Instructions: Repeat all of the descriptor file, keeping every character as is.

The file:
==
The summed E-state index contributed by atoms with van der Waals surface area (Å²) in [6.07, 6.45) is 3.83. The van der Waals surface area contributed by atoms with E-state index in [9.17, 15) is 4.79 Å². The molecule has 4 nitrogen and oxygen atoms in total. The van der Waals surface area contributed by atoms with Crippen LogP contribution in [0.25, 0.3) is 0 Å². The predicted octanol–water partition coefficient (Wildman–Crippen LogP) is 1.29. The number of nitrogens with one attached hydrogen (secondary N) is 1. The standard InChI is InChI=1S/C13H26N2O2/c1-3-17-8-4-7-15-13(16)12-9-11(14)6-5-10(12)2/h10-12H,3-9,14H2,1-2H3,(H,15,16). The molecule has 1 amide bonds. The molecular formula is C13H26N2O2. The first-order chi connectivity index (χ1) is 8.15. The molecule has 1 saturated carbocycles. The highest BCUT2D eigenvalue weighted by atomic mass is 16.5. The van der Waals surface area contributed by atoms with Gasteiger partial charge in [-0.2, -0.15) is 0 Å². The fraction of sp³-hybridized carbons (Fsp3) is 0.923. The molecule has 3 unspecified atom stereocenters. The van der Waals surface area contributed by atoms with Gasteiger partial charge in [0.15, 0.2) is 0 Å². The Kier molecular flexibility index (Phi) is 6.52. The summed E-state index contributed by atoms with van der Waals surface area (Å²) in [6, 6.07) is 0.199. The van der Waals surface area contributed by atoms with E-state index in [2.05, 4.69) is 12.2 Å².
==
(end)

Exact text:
The summed E-state index contributed by atoms with van der Waals surface area (Å²) in [6.07, 6.45) is 3.83. The van der Waals surface area contributed by atoms with E-state index in [9.17, 15) is 4.79 Å². The molecule has 4 nitrogen and oxygen atoms in total. The van der Waals surface area contributed by atoms with Crippen LogP contribution in [0.25, 0.3) is 0 Å². The predicted octanol–water partition coefficient (Wildman–Crippen LogP) is 1.29. The number of nitrogens with one attached hydrogen (secondary N) is 1. The standard InChI is InChI=1S/C13H26N2O2/c1-3-17-8-4-7-15-13(16)12-9-11(14)6-5-10(12)2/h10-12H,3-9,14H2,1-2H3,(H,15,16). The molecule has 1 amide bonds. The molecular formula is C13H26N2O2. The first-order chi connectivity index (χ1) is 8.15. The molecule has 1 saturated carbocycles. The highest BCUT2D eigenvalue weighted by atomic mass is 16.5. The van der Waals surface area contributed by atoms with Gasteiger partial charge in [-0.2, -0.15) is 0 Å². The fraction of sp³-hybridized carbons (Fsp3) is 0.923. The molecule has 3 unspecified atom stereocenters. The van der Waals surface area contributed by atoms with Gasteiger partial charge in [0.15, 0.2) is 0 Å². The Kier molecular flexibility index (Phi) is 6.52. The summed E-state index contributed by atoms with van der Waals surface area (Å²) in [6, 6.07) is 0.199. The van der Waals surface area contributed by atoms with E-state index in [2.05, 4.69) is 12.2 Å².